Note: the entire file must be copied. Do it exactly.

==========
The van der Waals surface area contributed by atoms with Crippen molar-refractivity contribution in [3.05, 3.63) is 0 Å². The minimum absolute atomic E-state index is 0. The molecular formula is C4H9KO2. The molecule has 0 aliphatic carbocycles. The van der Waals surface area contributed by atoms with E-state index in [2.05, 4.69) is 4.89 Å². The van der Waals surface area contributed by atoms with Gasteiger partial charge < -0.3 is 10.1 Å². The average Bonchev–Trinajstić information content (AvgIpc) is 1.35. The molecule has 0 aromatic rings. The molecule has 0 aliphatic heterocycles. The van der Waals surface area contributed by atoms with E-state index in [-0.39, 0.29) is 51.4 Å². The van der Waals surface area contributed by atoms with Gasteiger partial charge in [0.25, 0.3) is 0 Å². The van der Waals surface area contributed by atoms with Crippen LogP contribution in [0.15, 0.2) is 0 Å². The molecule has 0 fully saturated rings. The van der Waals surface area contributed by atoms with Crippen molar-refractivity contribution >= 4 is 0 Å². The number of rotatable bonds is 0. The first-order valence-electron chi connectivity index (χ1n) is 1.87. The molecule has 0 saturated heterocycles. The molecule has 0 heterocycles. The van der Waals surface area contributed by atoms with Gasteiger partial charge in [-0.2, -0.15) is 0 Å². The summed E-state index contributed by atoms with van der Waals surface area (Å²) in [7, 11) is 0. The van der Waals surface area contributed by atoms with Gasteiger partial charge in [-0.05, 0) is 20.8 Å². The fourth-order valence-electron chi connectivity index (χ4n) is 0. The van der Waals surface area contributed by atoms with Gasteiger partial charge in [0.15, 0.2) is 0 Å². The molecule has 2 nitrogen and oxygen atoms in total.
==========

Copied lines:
The van der Waals surface area contributed by atoms with Crippen molar-refractivity contribution in [3.05, 3.63) is 0 Å². The minimum absolute atomic E-state index is 0. The molecular formula is C4H9KO2. The molecule has 0 aliphatic carbocycles. The van der Waals surface area contributed by atoms with E-state index in [2.05, 4.69) is 4.89 Å². The van der Waals surface area contributed by atoms with Gasteiger partial charge < -0.3 is 10.1 Å². The average Bonchev–Trinajstić information content (AvgIpc) is 1.35. The molecule has 0 aromatic rings. The molecule has 0 aliphatic heterocycles. The van der Waals surface area contributed by atoms with E-state index in [-0.39, 0.29) is 51.4 Å². The van der Waals surface area contributed by atoms with Gasteiger partial charge in [0.25, 0.3) is 0 Å². The van der Waals surface area contributed by atoms with Crippen LogP contribution in [0.15, 0.2) is 0 Å². The molecule has 0 fully saturated rings. The van der Waals surface area contributed by atoms with Crippen molar-refractivity contribution >= 4 is 0 Å². The number of rotatable bonds is 0. The first-order valence-electron chi connectivity index (χ1n) is 1.87. The molecule has 0 saturated heterocycles. The molecule has 0 heterocycles. The van der Waals surface area contributed by atoms with Gasteiger partial charge in [-0.2, -0.15) is 0 Å². The summed E-state index contributed by atoms with van der Waals surface area (Å²) in [7, 11) is 0. The van der Waals surface area contributed by atoms with Gasteiger partial charge in [-0.05, 0) is 20.8 Å². The fourth-order valence-electron chi connectivity index (χ4n) is 0. The van der Waals surface area contributed by atoms with Gasteiger partial charge in [0.15, 0.2) is 0 Å². The molecule has 2 nitrogen and oxygen atoms in total.